With its first commercial open-source solutions expected to launch within weeks, XenSource is poised to challenge VMware and commoditize the virtualization software market, observers predict.
XenSource, the Palo Alto, Calif.-based startup that oversees the open-source Xen project, is expected to launch in November its first management and automation solutions based on the open-source Xen 3 virtualization engine, said Simon Crosby, founder and vice president of strategy at XenSource.
XenSource plans to build a strong channel program for ISVs and solution providers. It also will offer a single certified Xen code base on which all development will take place to avoid portability problems.
The company recently demonstrated a policy-driven workload management solution for transactional enterprise applications using the Xen hypervisor. A hypervisor enables several operating systems to run simultaneously, unmodified, on a host computer.
“Xen is the first real challenge to VMware in the hypervisor market for the x86,” said Tom Bittman, a vice president at research firm Gartner. “I don’t think Xen will take over the world, as it will be less mature initially, but it will be on the table.”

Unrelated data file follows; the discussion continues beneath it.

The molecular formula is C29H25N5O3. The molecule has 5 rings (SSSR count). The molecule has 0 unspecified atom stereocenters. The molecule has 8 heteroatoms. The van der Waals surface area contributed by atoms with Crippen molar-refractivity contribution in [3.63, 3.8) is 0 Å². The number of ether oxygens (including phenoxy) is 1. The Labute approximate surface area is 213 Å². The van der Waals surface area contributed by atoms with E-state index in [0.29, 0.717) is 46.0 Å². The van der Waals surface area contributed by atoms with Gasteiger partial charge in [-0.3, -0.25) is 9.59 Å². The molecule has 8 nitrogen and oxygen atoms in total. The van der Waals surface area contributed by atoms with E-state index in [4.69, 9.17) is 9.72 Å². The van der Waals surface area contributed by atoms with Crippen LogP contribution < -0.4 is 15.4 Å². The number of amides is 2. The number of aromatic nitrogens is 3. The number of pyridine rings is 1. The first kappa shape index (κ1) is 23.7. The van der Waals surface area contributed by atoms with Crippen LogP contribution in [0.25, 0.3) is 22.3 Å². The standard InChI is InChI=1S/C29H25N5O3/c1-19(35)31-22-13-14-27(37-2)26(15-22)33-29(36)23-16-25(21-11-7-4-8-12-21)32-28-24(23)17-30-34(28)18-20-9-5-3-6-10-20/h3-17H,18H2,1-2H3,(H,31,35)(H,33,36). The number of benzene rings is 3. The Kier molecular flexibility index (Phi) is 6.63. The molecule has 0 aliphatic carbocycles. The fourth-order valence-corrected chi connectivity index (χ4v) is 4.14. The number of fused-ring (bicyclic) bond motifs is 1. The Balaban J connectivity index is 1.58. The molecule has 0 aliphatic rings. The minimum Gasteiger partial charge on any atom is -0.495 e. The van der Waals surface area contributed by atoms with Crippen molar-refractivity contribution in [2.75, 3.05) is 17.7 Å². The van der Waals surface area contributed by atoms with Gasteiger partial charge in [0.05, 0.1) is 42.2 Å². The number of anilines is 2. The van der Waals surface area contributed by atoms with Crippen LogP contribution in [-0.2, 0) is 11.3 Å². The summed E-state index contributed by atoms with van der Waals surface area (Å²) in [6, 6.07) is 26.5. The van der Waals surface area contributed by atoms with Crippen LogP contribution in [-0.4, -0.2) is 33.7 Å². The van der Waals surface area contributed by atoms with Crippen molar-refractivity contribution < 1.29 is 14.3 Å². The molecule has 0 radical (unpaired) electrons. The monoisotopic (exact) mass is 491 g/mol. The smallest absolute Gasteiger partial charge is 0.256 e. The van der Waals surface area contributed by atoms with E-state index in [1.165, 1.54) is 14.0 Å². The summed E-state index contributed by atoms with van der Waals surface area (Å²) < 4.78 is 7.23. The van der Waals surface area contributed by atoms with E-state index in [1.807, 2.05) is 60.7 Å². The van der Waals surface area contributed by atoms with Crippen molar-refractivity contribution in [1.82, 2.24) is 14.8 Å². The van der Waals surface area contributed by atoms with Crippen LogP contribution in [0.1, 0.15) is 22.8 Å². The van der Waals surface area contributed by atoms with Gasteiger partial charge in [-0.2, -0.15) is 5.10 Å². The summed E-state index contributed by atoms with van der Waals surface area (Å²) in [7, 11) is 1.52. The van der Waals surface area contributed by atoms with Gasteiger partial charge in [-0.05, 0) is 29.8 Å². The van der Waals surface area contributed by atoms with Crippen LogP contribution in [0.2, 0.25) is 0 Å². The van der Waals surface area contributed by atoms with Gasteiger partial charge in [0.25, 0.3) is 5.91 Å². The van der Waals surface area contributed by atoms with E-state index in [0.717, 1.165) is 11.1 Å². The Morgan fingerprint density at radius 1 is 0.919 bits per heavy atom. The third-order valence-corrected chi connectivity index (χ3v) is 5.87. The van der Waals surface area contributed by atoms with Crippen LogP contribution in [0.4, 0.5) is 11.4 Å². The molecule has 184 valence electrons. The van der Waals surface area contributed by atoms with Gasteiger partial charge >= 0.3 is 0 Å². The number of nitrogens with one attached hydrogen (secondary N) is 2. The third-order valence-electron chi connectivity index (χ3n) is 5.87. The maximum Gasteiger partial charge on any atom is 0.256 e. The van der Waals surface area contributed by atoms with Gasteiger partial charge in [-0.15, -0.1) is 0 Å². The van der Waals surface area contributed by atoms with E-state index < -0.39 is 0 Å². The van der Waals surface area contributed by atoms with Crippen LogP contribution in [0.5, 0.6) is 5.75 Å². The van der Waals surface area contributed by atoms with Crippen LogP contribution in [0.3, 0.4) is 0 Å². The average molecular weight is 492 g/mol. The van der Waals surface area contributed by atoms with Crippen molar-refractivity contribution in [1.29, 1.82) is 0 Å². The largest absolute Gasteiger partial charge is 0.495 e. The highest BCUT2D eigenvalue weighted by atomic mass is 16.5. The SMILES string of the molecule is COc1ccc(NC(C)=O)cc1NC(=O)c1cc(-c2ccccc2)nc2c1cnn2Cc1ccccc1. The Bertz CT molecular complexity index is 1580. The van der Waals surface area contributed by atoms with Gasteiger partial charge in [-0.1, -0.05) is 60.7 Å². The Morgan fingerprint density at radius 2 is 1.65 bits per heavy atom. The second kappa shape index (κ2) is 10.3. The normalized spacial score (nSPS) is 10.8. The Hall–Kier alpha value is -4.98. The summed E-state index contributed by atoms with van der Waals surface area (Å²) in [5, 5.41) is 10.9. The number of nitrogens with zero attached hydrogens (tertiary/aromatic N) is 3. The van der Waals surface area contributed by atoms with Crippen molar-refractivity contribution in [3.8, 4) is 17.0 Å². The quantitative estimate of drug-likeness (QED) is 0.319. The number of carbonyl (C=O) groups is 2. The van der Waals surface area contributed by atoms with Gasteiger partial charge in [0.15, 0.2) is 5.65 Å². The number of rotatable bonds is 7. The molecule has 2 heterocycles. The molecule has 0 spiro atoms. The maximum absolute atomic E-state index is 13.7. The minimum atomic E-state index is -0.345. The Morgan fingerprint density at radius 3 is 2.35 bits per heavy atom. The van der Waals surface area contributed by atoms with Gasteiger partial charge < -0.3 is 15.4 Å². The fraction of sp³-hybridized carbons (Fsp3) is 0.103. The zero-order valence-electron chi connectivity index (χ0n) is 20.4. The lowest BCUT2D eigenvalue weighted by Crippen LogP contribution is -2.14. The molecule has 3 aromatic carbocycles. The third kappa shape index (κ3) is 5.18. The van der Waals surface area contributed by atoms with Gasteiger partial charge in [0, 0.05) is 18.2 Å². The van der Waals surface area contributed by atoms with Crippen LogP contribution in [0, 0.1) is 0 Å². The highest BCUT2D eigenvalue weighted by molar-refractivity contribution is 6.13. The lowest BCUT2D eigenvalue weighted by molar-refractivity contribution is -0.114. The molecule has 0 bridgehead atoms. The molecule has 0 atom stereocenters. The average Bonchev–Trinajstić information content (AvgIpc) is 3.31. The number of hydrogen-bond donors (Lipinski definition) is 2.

VMware partners remain unfazed. “If Xen is another way to deliver the core engine, the important thing is you need to be able to be layer upon that,” said Mike Reilly, a managing partner at Foedus, a VMware authorized consulting partner based in Portsmouth, N.H. “What’s important is the ecosystem. How quickly [will ISVs] adopt Xen?”
XenSource initially will go to market this quarter with solutions for Linux and open-source solutions. Windows solutions will be offered in the first quarter of 2006, Crosby said.